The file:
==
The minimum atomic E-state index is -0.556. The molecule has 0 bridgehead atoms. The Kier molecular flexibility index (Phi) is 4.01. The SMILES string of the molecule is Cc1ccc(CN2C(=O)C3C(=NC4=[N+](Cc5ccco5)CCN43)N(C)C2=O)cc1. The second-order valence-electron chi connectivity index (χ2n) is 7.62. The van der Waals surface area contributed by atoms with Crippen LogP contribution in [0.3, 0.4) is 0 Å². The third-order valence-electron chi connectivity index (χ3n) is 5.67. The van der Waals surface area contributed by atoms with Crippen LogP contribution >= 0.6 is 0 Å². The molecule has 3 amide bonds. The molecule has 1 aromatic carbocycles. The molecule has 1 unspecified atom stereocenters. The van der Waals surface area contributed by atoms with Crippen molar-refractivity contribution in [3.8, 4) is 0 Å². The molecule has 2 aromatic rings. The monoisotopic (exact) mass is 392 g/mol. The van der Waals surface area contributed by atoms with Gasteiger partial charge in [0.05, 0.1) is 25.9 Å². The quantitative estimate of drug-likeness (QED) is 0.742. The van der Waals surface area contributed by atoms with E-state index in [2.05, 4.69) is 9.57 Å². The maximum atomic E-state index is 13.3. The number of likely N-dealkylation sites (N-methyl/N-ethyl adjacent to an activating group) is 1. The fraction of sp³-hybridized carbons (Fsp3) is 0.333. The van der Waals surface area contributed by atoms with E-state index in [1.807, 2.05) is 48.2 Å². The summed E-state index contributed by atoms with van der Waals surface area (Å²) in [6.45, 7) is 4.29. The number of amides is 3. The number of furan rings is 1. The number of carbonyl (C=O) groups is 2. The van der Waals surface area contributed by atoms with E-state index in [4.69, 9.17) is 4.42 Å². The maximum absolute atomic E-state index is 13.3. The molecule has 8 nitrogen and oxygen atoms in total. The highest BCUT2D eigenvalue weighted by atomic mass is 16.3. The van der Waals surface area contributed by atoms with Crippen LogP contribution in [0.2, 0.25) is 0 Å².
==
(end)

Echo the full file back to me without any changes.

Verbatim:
The minimum atomic E-state index is -0.556. The molecule has 0 bridgehead atoms. The Kier molecular flexibility index (Phi) is 4.01. The SMILES string of the molecule is Cc1ccc(CN2C(=O)C3C(=NC4=[N+](Cc5ccco5)CCN43)N(C)C2=O)cc1. The second-order valence-electron chi connectivity index (χ2n) is 7.62. The van der Waals surface area contributed by atoms with Crippen LogP contribution in [0.3, 0.4) is 0 Å². The third-order valence-electron chi connectivity index (χ3n) is 5.67. The van der Waals surface area contributed by atoms with Crippen LogP contribution >= 0.6 is 0 Å². The molecule has 3 amide bonds. The molecule has 1 aromatic carbocycles. The molecule has 1 unspecified atom stereocenters. The van der Waals surface area contributed by atoms with Crippen molar-refractivity contribution in [3.8, 4) is 0 Å². The molecule has 2 aromatic rings. The monoisotopic (exact) mass is 392 g/mol. The van der Waals surface area contributed by atoms with Gasteiger partial charge in [0.05, 0.1) is 25.9 Å². The quantitative estimate of drug-likeness (QED) is 0.742. The van der Waals surface area contributed by atoms with E-state index in [2.05, 4.69) is 9.57 Å². The maximum atomic E-state index is 13.3. The number of likely N-dealkylation sites (N-methyl/N-ethyl adjacent to an activating group) is 1. The fraction of sp³-hybridized carbons (Fsp3) is 0.333. The van der Waals surface area contributed by atoms with E-state index in [1.807, 2.05) is 48.2 Å². The summed E-state index contributed by atoms with van der Waals surface area (Å²) in [6.45, 7) is 4.29. The number of amides is 3. The number of furan rings is 1. The number of carbonyl (C=O) groups is 2. The van der Waals surface area contributed by atoms with E-state index in [4.69, 9.17) is 4.42 Å². The maximum absolute atomic E-state index is 13.3. The molecule has 8 nitrogen and oxygen atoms in total. The highest BCUT2D eigenvalue weighted by atomic mass is 16.3. The van der Waals surface area contributed by atoms with Crippen LogP contribution in [0.2, 0.25) is 0 Å².